Balancing Work And Family

Change can be a scary thing.

In today’s world many people are questioning where we are headed. Some are even wondering if the pressures of a modern working life leaves too little time for their family. And what happens if parents are unable to balance work with home? What values and beliefs will the next generation of children grow up with?

The perceived breakdown in the ‘traditional’ family unit as a result of issues such as changing work practices, increased career opportunities for women, and rising divorce rates, have left many wondering whether we should return to past ‘values.’

However, since change is inevitable, we simply can’t go back. Much of that change has been for the better, but embracing change doesn’t mean giving up on the family or the ideal of gender equality. Rather it requires attention and effort to achieve an equal balance between today’s worlds of work and family.

The first step toward achieving such a balance is to understand the importance these two worlds occupy in our lives and the way they impact on each other. You can’t simply say one is more important than the other, nor can you arbitrarily denote them as masculine or feminine roles.

Although work most obviously functions to provide income, it also provides us with activity, challenge, companionship, social support and self-esteem. Likewise, our family life allows us to experience the important human need for intimacy, as well as the chance to relax, have fun, pursue non-work interests and feel in control of getting things done.

Our emotional well-being can be threatened when pressures from either of these two worlds become too strong. Strained marital relationships, conflict with children, financial worries, or performance difficulties at work can all impact on our day to day functioning.

Research has shown us that family conflict reflects itself in the workplace through increased work stress, low productivity, increased absenteeism, and industrial accidents. On the home front, work stress affects patterns of communication in the family with reduced role sharing, and an increase in disagreements. One partner’s work stress has the power to increase the other partner’s stress levels and can lead to increases in health risk behaviors such as smoking and drinking. Studies report about 40 percent of men in fulltime employment find that work negatively affects their home life.

Of course, with other research showing that 42 percent of marriages ending in divorce, 15 percent of parents describing the experience of parenting as depressing, 12 percent of families reporting high levels of discord, and 10 percent of couples with children describing their relationship as fair or poor, life at home may not seem much better than work. The effects of relationship conflict produce negative psychological reactions in both men and women. Women may suffer depression, men risk alcohol abuse and both sexes can experience sexual dysfunction and health problems.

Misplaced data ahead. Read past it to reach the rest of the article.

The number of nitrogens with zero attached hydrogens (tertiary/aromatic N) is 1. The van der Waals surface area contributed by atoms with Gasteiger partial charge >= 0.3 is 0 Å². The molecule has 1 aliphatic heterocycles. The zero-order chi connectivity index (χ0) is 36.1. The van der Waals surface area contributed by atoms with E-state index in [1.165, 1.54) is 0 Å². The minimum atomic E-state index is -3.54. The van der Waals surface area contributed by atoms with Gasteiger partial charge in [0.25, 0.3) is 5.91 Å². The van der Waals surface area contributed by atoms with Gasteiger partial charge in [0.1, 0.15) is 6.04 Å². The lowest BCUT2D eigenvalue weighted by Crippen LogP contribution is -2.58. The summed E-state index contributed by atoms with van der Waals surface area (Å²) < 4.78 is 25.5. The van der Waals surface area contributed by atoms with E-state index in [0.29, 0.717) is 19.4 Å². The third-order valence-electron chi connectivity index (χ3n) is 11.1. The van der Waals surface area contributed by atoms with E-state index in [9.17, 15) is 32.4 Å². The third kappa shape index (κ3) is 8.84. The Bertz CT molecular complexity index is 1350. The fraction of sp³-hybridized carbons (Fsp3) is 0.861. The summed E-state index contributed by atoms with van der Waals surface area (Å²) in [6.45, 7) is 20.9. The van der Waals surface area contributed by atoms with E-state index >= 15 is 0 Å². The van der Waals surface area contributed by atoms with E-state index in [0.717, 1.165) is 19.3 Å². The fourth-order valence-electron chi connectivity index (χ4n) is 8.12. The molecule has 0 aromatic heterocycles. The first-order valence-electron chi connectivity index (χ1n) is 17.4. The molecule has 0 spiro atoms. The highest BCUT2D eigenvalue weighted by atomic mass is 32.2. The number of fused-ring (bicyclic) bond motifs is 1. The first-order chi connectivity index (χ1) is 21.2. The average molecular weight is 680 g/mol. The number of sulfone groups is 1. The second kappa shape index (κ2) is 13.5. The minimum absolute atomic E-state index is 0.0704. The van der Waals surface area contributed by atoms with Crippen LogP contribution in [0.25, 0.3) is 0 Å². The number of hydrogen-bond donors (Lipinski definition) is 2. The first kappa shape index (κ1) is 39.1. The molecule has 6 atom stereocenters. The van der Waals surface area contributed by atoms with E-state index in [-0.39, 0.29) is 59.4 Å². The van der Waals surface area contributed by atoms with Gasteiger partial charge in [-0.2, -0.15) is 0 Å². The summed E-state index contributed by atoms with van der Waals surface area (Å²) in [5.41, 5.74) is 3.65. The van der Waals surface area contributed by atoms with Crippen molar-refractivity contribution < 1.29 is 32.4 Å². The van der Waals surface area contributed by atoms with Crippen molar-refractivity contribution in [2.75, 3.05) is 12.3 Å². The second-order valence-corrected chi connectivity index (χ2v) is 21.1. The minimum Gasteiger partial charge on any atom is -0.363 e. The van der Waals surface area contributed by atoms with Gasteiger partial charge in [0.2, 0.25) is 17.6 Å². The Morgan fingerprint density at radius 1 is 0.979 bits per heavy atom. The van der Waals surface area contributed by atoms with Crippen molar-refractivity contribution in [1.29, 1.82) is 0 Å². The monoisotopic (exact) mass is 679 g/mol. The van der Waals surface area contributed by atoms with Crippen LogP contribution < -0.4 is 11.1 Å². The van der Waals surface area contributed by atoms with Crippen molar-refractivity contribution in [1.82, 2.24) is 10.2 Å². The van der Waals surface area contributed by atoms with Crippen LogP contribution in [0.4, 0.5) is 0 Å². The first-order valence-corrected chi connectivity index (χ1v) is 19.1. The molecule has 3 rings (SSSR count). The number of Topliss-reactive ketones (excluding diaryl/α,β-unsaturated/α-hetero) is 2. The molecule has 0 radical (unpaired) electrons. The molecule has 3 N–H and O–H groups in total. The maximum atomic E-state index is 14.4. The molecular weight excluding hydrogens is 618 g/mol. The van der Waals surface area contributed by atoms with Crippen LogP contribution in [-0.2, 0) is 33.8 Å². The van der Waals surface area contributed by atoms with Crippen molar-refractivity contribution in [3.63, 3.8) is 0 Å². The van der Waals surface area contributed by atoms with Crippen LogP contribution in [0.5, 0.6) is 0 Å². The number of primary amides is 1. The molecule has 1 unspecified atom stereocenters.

Behavior problems in children are also a common result of relationship conflict and difficulties, with the lack of a consistent adequate financial income providing further stresses.

From all this we can see that the worlds of work and family have the power to seriously affect our basic quality of life and the quality of life of those around us. It becomes obvious that choosing a partner, deciding to have children, getting a job, and coping with work require due attention to their importance to our wellbeing and an ongoing effort to maintain a healthy balance.

So how do we go about achieving a balance between work and family?

Try rethinking priorities. Decide what is important and give priority to your children so that their own emotional development is not placed at risk. Help your partner to cope with the inevitable stresses of life. Talk with them about their problems and have a realistic expectation but be assertive and not allow their stress to add significantly to your own.

Develop effective wind down and relaxation activities that don’t increase the stress of others. Regular exercise and healthy eating really does help you cope better. Try dealing with work stress through better work practices, such as more efficient management of time. This helps you get back a sense of control. Challenge unhelpful selfthoughts that can increase your stress.

A greater flexibility in working arrangements may be possible, depending on the nature of your work. If not, remember to negotiate with your partner for a sharing of family tasks that may ease the burden.

In the end, the challenge to balance work and family will be more than an individual effort. Beyond the family itself, if we as a society wish to embrace the positive aspects of change we need to rethink the importance of our families and their place within our working lives. It will require policies and strategies that pay more than lip service to the importance of the family unit, principles of gender equality, and greater flexibility in working arrangements for women.

Dr. Matthew Sanders is a clinical psychologist at the University of Queensland in Australia and founder of the Triple P - Positive Parenting Program.